So here’s the photo odyssey you’ve been waiting for: replacing the freezer door rail slides in an Amana-built, bottom-mount refrigerator.
Some things that may necessitate you doing this job would include the rails making the door hard to open or keeping it from closing reliably.
So let’s begin, shall we?
In this first photo, notice that I’ve got the door off the rails with the support arms still attached to the door. When you do this job, you do not need to remove those support arms from the door; simply pull the door out all the way and lift it up off the slide rails. You can then set the door aside so you have clear access to work on the slide rails,
Here, I’m showing you the old rail so you can see how it’s installed. Notice in particular that there’s a little plastic catch in the back; click the thumbnail and you’ll see a larger view where the catch will be annotated with a note. You need to depress the catch in order to release the slide rail and it slides right out.
In this next photo, I’m showing a slide rail holster and its retaining screws that you can remove in case you do need to remove or replace the holsters. Generally, you don’t need to replace the holsters unless they’re cracked or damaged. They’re just cheap plastic and they will break on occasion but this is rare. Most of the time, you’ll just be replacing the slide rails.
Okay, moving on. In this next photo, I’m just showing you a comparison between the old sliding rails and the upgraded slide rails. These slide rails have been upgraded to a include a catch mechanism that will catch the door in the last couple inches of closure and help pull it all the way closed. There were lots of complaints of the freezer door not closing reliably so they added a spring-assist closing mechanism to the upgraded slide rails to help fix that.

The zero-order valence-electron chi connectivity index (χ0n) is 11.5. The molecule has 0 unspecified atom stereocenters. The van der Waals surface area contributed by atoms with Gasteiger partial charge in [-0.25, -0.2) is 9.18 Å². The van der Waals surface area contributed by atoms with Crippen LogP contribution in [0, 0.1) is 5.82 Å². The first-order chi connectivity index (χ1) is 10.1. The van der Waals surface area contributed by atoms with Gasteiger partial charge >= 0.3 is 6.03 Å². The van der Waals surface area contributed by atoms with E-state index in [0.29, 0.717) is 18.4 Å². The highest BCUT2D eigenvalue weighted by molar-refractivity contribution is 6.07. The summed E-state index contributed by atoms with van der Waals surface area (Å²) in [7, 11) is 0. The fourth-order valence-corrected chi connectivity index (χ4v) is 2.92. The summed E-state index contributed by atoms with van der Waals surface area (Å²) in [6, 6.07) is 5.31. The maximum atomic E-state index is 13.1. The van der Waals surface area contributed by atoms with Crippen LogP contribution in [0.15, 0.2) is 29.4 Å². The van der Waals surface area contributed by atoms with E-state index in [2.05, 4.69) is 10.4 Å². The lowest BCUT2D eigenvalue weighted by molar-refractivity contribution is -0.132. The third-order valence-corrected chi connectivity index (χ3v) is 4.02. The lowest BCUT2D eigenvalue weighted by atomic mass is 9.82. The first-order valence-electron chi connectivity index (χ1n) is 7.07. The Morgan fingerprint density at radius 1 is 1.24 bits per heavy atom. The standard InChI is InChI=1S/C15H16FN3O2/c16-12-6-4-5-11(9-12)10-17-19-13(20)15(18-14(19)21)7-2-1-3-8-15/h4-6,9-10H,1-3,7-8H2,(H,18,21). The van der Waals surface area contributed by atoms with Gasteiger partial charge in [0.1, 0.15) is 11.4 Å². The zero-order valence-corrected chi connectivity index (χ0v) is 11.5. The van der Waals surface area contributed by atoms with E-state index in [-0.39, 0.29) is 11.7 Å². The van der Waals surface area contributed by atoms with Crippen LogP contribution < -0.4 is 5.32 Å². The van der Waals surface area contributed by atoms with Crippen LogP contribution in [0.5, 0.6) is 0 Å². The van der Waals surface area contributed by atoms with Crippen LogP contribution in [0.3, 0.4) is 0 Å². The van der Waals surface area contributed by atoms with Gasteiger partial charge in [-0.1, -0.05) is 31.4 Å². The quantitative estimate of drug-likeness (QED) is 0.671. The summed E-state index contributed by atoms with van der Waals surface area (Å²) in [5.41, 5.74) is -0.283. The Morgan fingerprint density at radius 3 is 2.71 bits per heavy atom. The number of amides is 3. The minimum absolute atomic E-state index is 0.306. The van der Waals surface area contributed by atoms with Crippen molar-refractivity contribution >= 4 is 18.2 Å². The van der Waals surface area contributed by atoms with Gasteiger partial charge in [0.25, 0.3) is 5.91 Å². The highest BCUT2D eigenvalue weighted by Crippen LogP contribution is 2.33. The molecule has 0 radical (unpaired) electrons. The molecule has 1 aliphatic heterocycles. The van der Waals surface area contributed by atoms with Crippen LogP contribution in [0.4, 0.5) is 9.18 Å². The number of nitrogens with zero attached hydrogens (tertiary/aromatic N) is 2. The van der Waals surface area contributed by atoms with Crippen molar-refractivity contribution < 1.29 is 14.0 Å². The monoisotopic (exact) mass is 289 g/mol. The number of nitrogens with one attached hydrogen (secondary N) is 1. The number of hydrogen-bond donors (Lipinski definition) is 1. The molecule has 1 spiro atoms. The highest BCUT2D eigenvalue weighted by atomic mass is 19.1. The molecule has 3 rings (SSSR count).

Here I’m just showing a close-up of the closure mechanism that’s been added to the new rail assembly.
And finally, I’m revealing the trick for how to remove the slide rails on the upgraded rail assembly. The door-assist closure assembly covers the access hole to depress and release the slide rail from the holster. So they drilled this little access hole that you can stick a small screwdriver through to depress the plastic catch and release the slide rail. Ain’t that sweet?
And, to make your joy complete, here’s the part link for the slide rails. They’re ambidextrous so the same part works on the right and left side. But you should always change ’em as a pair.
The plastic holsters, OTOH, come in left and right-hand flavors. So if you need a replacement holster, be sure you order the correct one. Here’s the right-side holster:
and there’s the left side: